Yes, it has improved and there are two factors to bear in mind with this:
The usual system for reimbursement for hearing aids (prothèses auditives) is by the state at 60% of a set tariff per ear.
This set tariff rose on January 1 from €199.71 per ear to €300. It means the standard amount that can now be reimbursed by the state per hearing aid (for adults aged over 20) is €180, up from €120 in 2018.
In addition, if you have a mutuelle insurance, it will top up all or part of the rest of the cost at a certain percentage of the standard tariff, depending on the contract you have chosen.
For example, a mutuelle with 300% cover for hearing aids will top you up to a maximum €900 per ear (300% means three times the set tariff of €300).
Rules are set to come in by 2021 fixing certain minimum and maximum reimbursements by mutuelles that meet criteria so as to be labelled “responsible”. This will cover most policies.
However, the government wants to go further in making hearing aids accessible and has promised that people who are medically diagnosed as needing one will be able to have one of a range of models (excepting more expensive, top-of-the-range aids) completely free of charge by a combination of state and “responsible” mutuelle cover by 2021.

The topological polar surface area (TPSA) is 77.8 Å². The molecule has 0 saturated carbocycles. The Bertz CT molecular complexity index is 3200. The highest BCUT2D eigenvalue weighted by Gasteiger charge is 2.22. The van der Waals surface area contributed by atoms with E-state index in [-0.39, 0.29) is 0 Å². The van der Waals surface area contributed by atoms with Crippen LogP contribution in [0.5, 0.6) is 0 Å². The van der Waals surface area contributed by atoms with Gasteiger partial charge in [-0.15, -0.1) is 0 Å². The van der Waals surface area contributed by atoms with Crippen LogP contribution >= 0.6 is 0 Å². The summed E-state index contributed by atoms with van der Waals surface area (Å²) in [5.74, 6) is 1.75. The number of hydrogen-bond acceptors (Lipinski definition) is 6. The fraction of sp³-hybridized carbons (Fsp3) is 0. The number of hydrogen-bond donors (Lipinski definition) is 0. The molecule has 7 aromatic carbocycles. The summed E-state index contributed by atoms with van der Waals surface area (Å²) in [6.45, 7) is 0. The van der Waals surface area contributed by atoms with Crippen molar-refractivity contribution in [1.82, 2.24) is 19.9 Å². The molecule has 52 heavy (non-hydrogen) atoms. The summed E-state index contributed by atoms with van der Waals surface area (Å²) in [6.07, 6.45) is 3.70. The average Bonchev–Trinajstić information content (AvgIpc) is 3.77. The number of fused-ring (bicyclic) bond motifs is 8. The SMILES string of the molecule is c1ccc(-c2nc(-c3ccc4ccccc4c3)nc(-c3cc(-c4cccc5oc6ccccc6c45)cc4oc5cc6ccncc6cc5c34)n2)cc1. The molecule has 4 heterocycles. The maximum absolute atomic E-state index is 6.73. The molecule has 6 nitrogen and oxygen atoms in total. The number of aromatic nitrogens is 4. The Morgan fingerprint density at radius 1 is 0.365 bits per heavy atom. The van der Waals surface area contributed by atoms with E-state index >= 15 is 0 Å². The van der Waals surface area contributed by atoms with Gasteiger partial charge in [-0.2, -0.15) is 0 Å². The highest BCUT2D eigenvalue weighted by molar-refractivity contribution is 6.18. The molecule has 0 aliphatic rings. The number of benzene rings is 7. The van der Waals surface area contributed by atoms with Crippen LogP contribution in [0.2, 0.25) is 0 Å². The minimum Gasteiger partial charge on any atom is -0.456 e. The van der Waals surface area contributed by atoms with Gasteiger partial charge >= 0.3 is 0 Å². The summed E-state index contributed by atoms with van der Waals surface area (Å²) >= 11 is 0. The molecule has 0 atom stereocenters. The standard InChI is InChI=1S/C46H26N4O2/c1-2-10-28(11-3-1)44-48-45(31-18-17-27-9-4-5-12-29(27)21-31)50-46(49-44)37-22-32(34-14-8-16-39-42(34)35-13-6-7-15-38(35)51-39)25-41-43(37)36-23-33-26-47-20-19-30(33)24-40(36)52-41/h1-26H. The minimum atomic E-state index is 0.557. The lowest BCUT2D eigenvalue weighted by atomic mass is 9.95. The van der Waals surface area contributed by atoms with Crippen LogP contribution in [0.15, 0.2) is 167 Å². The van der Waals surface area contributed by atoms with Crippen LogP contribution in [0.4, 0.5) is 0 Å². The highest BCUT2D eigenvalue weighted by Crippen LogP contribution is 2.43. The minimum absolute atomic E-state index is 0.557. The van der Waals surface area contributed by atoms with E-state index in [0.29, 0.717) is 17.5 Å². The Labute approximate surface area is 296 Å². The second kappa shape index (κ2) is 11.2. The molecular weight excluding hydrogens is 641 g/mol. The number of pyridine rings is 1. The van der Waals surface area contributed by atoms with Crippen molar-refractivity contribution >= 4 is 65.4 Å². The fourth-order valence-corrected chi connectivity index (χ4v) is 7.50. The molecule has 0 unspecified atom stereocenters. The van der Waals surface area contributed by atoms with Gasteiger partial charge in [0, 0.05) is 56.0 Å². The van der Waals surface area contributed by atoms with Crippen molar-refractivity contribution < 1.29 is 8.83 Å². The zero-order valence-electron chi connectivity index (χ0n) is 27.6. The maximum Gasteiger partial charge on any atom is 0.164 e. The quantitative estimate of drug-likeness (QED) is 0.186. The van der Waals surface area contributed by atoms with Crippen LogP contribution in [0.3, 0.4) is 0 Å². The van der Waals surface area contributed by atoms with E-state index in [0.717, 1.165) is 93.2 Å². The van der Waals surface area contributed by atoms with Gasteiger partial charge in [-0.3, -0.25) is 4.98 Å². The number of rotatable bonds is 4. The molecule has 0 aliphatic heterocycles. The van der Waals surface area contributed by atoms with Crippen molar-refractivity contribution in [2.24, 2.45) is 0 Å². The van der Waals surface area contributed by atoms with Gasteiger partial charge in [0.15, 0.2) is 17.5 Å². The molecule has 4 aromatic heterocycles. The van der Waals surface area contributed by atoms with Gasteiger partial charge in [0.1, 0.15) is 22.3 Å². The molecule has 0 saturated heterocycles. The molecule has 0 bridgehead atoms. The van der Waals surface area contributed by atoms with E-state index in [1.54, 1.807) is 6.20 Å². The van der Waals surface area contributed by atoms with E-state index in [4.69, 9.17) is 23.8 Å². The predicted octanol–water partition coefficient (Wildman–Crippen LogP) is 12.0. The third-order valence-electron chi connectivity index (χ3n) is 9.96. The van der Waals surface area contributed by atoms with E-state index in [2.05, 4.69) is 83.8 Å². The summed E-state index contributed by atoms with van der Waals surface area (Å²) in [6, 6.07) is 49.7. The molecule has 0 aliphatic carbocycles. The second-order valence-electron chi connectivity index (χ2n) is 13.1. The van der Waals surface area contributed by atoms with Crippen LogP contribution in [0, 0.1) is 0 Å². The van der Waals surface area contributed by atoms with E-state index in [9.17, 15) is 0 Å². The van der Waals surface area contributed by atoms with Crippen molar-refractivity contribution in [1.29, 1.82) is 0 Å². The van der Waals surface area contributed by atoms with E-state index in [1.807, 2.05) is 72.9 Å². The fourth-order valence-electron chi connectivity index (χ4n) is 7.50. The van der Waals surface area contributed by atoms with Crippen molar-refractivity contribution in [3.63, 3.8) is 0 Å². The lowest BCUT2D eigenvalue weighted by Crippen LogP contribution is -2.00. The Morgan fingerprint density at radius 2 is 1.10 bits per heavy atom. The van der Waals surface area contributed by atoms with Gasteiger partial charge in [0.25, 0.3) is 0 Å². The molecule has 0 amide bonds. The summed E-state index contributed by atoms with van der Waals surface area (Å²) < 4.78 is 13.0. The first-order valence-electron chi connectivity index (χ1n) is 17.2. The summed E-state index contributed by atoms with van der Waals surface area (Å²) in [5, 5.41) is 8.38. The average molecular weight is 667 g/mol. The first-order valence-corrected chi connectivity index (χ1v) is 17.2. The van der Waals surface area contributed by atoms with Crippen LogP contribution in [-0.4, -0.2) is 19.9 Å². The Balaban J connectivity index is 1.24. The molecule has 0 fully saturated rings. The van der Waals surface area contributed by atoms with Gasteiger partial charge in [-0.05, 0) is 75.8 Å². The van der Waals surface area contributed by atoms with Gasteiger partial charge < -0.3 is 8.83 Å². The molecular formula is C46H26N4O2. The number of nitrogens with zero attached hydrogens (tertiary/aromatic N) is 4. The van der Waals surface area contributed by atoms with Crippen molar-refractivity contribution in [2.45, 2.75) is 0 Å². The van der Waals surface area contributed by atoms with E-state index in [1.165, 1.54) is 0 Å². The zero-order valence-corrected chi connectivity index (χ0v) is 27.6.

As of this year, this “100% santé” scheme is being launched in phases so the amount left to pay by the patient gradually reduces. It works by limiting the cost of a range of aids.
To receive “100% santé” you need a prescription from an ENT doctor, or a GP who has completed extra training, who has carried out hearing tests, plus a detailed devis (quote) from a hearing aid provider (audioprothésiste) for an eligible aid.
The average price of a hearing aid is €1,500 per ear, or €3,000 for the two ears, and until recently the average out-of-pocket price per patient was €1,700 to equip the two ears.
Under “100% santé” the out-of-pocket cost (after reimbursements, assuming a “responsible” mutuelle) is capped this year at €1,300 to equip the two ears.